This condition commonly causes sciatica due to a narrowing of the spinal canal. Lumbar spinal stenosis is related to natural aging in the spine and is relatively common in adults over age 60.
The condition typically results from a combination of one or more of the following: enlarged facet joints, overgrowth of soft tissue, and a bulging disc placing pressure on the nerve roots, causing sciatica pain.
What are the symptoms of Sciatica?
Usually, sciatica only affects one side of the lower body and the pain often radiates from the lower back all the way through the back of the thigh & down through the leg.
Some combinations of the following symptoms are most common:
Lower back pain, if experienced at all, is not as severe as leg pain
Constant pain in only one side of the buttock or leg, but rarely both the right and left sides
Pain that originates in the low back or buttock and continues along the path of the sciatic nerve - down the back of the thigh and into the lower leg & foot
Pain that feels better when patients lie down or are walking, but worsens when standing or sitting
Pain that is typically described as sharp or searing, rather than dull
Some experience a "pins-and-needles" sensation, numbness or weakness, or a prickling sensation down the leg
Weakness or numbness when moving the leg or foot
Severe or shooting pain in one leg that may make it difficult to stand up or walk
Depending on where the sciatic nerve is affected, the pain and other symptoms may also include foot pain or pain in the toes.
What is the treatment for Sciatica Pain?
The goals of non-surgical sciatica treatments are to relieve pain and any neurological symptoms caused by a compressed nerve root. There is a broad range of options available for sciatica treatment. One or some combination of the treatments below are usually recommended in conjunction with specific exercises.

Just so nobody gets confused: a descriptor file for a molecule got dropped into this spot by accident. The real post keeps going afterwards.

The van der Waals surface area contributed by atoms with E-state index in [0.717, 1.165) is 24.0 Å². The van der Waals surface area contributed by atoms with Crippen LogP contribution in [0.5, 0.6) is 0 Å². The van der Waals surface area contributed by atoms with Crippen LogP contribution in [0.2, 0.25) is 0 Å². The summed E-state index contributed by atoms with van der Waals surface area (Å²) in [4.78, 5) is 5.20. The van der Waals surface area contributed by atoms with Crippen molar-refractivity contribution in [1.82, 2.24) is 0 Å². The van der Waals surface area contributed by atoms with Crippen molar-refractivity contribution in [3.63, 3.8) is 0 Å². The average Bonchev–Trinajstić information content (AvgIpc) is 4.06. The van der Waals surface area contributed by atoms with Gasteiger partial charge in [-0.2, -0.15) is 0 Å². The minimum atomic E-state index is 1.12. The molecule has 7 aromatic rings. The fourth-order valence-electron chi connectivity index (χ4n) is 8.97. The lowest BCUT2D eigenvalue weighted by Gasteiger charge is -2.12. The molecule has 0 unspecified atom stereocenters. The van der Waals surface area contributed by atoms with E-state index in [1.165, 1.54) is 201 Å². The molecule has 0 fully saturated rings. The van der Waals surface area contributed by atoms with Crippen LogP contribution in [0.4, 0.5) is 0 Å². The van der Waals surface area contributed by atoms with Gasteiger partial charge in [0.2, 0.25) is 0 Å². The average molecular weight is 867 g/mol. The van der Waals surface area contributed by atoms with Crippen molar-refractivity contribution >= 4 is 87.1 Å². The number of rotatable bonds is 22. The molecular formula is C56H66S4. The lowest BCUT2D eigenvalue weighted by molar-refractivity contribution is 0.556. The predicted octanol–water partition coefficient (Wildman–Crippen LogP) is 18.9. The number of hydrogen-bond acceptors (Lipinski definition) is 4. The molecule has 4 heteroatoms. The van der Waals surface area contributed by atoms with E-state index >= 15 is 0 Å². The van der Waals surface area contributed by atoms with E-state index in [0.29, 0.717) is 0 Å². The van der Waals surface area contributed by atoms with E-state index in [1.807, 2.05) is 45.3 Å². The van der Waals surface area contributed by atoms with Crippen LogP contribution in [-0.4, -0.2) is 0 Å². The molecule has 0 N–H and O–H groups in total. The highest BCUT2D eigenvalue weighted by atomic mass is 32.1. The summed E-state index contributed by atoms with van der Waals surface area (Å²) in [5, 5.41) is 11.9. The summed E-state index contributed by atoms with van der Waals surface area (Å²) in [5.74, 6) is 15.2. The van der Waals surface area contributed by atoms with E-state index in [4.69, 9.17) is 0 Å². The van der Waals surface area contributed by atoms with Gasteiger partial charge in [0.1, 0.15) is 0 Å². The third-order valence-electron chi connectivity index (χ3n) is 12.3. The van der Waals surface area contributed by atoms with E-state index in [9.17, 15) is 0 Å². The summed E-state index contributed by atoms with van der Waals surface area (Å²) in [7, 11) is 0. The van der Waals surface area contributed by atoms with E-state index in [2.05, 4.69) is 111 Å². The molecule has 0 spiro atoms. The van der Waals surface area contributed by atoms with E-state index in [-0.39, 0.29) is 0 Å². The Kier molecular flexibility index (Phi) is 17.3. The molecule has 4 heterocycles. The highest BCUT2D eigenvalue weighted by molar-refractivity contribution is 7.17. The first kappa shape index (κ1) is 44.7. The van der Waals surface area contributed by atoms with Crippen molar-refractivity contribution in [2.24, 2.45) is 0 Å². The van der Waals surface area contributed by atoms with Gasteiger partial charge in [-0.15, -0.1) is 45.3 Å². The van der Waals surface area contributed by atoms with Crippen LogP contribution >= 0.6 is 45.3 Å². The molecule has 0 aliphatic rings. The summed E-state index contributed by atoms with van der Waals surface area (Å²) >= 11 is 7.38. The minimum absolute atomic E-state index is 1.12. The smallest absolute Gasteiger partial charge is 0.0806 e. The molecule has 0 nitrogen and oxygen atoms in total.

For acute sciatic pain, heat and/or ice packs are readily available and can help alleviate the leg pain, especially in the initial phase. Usually ice or heat is applied for approximately 20 minutes, and repeated every two hours. Most people use ice first, but some people find more relief with heat. The two may be alternated. It is best to apply ice with a cloth or towel placed between the ice and skin to avoid an ice burn.
Over-the-counter or prescription medications are often effective in reducing or relieving sciatica pain. Non-steroidal anti-inflammatory drugs or oral steroids can reduce the inflammation that is usually part of the cause of the pain.
Alternative sciatica treatment
In addition to standard medical treatments, several alternative treatments have also been shown to provide effective sciatica pain relief for many patients. Three of the more common forms of alternative care for sciatica include chiropractic manipulation, acupuncture, and massage therapy.
Spinal adjustments and manual manipulation performed by appropriately trained health professionals, such as chiropractors and osteopathic physicians, are focused on providing better spinal column alignment, which in turn should help to address a number of underlying conditions that can cause sciatic nerve pain.
The practice is centered on the philosophy of achieving or maintaining well being through the open flow of energy via specific pathways in the body. Hair-thin needles (that are usually not felt) are inserted into the skin near the area of pain.
Certain forms of massage therapy have been shown to have a number of benefits for back pain, including increased blood circulation, muscle relaxation, and release of endorphins (the body’s natural pain relievers).
Typically, it is reasonable to consider surgery for sciatica in the following situations:
Severe leg pain that has persisted for 4 to 6 weeks or more
Pain relief that is not achieved after a concerted effort at non-surgical sciatica treatments, such as one or a combination of oral steroids, non-steroidal anti-inflammatory medication, manual manipulation, injections, and/or physical therapy
The condition is limiting the patient’s ability to participate in everyday activities
Urgent surgery is typically only necessary if the patient experiences progressive weakness in the legs, or sudden loss of bowel or bladder control, which may be caused by cauda equina syndrome.
Depending on the cause and the duration of the sciatica pain, one of two surgical procedures will typically be considered:
A microdiscectomy (or small open surgery)
A lumbar laminectomy (an open decompression)